Is Repair the Future of Design? Katie Treggiden Explores…
“Is repair the future of design?” That’s the question that our very own Editor at Large, author, podcaster, and keynote speaker Katie Treggiden is asking as she launches her sixth book, Broken: Mending & Repair in a Throwaway World (published by Ludion and available in the US from May 29). “The linear “take-make-waste” model is no longer working,” she says. “The design industry needs to embrace the circular economy, and fast.”
According to the Ellen MacArthur Foundation website: “In our current economy, we take materials from the Earth, make products from them, and eventually throw them away as waste – the process is linear. In a circular economy, by contrast, we stop waste being produced in the first place.” Describing the circular economy as “driven by design,” the organization proposes three principles: “eliminate waste and pollution”, “keep materials and objects in use”, and “regenerate nature”.
Treggiden’s previous book, Wasted: When Trash Becomes Treasure (Ludion, 2020) explores the idea of keeping materials in use – i.e. using waste rather than raw materials to create new products. She has continued to explore this idea in her monthly column for Design Milk, Circular by Design, in the three years since then.
Her new book takes that idea one step further and suggests that we don’t need to make new products at all – but instead can keep objects in use by repairing them to extend their lifespan and evolve their use case.
“The design industry – and the media in particular – is obsessed with the new,” says Treggiden. “As a design journalist, I’m guilty of it myself. The first thing I have historically asked brands when covering design festivals for Design Milk is “what’s new?” But a linear economy is simply not sustainable on a finite planet. If we’re going to find genuine solutions for the climate crisis, we need to embrace reuse and repair.”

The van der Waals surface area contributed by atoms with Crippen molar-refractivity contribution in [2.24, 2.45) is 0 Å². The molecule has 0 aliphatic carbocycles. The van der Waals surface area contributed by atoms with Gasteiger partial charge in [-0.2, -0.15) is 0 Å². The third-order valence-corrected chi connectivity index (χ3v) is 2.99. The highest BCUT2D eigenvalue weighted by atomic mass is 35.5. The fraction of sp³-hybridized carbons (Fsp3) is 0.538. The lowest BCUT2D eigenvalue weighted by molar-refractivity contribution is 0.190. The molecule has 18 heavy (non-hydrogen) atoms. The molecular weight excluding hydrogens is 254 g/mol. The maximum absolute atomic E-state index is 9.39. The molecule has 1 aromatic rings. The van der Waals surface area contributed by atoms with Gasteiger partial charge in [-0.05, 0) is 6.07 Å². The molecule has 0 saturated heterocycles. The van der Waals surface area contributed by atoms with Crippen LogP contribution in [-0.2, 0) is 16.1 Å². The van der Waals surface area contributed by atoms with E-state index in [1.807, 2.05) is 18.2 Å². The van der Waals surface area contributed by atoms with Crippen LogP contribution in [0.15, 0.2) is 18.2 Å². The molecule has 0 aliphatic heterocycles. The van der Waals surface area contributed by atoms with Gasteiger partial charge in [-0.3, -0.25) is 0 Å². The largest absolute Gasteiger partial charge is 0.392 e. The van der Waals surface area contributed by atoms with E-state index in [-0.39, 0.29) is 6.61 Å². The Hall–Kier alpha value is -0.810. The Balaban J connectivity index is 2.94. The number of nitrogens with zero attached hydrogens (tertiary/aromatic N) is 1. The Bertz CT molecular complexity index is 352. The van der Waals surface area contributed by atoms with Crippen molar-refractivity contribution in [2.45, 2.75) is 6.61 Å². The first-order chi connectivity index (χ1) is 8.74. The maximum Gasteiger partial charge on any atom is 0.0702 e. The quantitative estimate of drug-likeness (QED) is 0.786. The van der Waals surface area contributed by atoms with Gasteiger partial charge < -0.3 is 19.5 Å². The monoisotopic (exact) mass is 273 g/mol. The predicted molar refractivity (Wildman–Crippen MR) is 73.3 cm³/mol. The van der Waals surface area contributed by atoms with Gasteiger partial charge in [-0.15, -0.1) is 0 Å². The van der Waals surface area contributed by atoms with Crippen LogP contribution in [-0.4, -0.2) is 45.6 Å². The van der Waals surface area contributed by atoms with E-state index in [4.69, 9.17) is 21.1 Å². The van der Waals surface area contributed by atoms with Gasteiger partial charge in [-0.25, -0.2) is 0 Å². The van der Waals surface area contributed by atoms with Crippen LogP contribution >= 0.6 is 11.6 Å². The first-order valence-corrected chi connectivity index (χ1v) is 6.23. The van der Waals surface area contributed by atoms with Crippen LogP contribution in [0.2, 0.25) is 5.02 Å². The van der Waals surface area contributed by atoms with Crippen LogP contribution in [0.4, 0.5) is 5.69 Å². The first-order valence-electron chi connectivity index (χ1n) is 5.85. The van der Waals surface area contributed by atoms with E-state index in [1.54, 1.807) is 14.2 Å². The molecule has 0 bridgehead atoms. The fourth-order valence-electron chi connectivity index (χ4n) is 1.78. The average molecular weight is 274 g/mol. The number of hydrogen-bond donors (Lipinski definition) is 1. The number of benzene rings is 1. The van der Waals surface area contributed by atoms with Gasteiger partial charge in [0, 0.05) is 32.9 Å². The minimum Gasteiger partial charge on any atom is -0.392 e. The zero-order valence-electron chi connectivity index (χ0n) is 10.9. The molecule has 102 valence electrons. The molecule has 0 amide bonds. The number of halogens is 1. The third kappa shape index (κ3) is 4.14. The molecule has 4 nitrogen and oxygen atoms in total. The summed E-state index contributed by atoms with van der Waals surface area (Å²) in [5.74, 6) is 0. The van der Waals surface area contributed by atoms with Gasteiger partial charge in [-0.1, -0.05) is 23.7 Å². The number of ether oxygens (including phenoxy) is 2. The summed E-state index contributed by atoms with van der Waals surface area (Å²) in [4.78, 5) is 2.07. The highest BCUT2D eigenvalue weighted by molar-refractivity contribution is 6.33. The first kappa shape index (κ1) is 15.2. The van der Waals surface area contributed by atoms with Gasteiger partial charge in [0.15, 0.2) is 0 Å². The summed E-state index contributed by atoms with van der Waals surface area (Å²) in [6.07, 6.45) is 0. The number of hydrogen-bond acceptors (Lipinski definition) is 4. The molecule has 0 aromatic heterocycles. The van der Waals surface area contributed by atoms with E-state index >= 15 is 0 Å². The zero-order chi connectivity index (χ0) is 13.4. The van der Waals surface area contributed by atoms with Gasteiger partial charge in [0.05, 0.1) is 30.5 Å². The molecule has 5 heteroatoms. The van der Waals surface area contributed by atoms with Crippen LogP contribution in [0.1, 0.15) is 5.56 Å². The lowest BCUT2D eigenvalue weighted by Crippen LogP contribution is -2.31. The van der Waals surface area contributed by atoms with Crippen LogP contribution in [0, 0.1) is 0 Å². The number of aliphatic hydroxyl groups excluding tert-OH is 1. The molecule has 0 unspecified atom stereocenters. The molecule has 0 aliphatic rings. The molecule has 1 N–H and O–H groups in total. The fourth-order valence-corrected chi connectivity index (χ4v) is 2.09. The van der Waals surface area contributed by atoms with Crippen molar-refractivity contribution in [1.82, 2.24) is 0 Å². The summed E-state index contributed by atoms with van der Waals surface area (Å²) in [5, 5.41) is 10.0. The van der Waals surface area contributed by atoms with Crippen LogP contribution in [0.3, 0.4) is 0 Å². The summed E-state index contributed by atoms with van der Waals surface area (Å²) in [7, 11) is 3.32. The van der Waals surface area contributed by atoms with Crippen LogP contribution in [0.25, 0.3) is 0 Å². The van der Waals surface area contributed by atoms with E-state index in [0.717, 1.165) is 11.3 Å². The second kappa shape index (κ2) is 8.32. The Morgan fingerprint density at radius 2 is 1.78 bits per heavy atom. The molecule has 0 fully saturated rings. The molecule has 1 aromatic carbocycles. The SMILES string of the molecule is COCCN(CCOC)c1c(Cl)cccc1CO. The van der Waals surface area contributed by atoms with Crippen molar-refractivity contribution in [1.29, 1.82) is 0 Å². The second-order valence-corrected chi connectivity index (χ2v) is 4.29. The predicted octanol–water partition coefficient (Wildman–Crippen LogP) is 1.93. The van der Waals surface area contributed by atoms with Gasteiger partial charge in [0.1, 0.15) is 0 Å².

“We live in a throwaway society in which is it usually cheaper and easier to replace than repair, and yet people still mend things,” she continues. “In this book, I was interested to find out why. What cultural and societal roles do mending and repair play? By understanding that, I hope to inspire the whole industry to let go of its “veneration of newness” and instead embrace the patina of use, the stories of age, and the longevity of care and repair.”
Alongside five in-depth essays exploring these roles – which Treggiden proposes include storytelling, activism, and healing – the book includes profiles of 28 artists, curators, menders, and re-makers who use repair techniques in their work.
The book includes a foreword by Jay Blades, who British readers will be familiar with as the presenter of the BBC’s Repair Shop – credited with increasing the popularity of repair in the UK. Blades describes Treggiden as his “fairy godmother,” crediting her as one his earliest champions, and says “Broken is fundamentally a book about community. Every one of the makers, menders, artists, and craftspeople featured – whether they’re using repair to fix something physically broken or as a way to process profound emotional trauma – understands that repair is a conversation with the past, and an act of care for the future.”
And it’s this act of care for the future that inspired the book. Treggiden’s own introduction provides an accessible, erudite, and fresh perspective on the topic of repair, connecting the personal to the systemic, and calling for change.
To align with the topics explored in the book, Treggiden’s Circular by Design column for Design Milk will conclude its exploration of waste as a raw material and pivot towards an investigation into the role that mending can play in a much-needed shift towards a more circular economy – arguing that repair is indeed the future of design.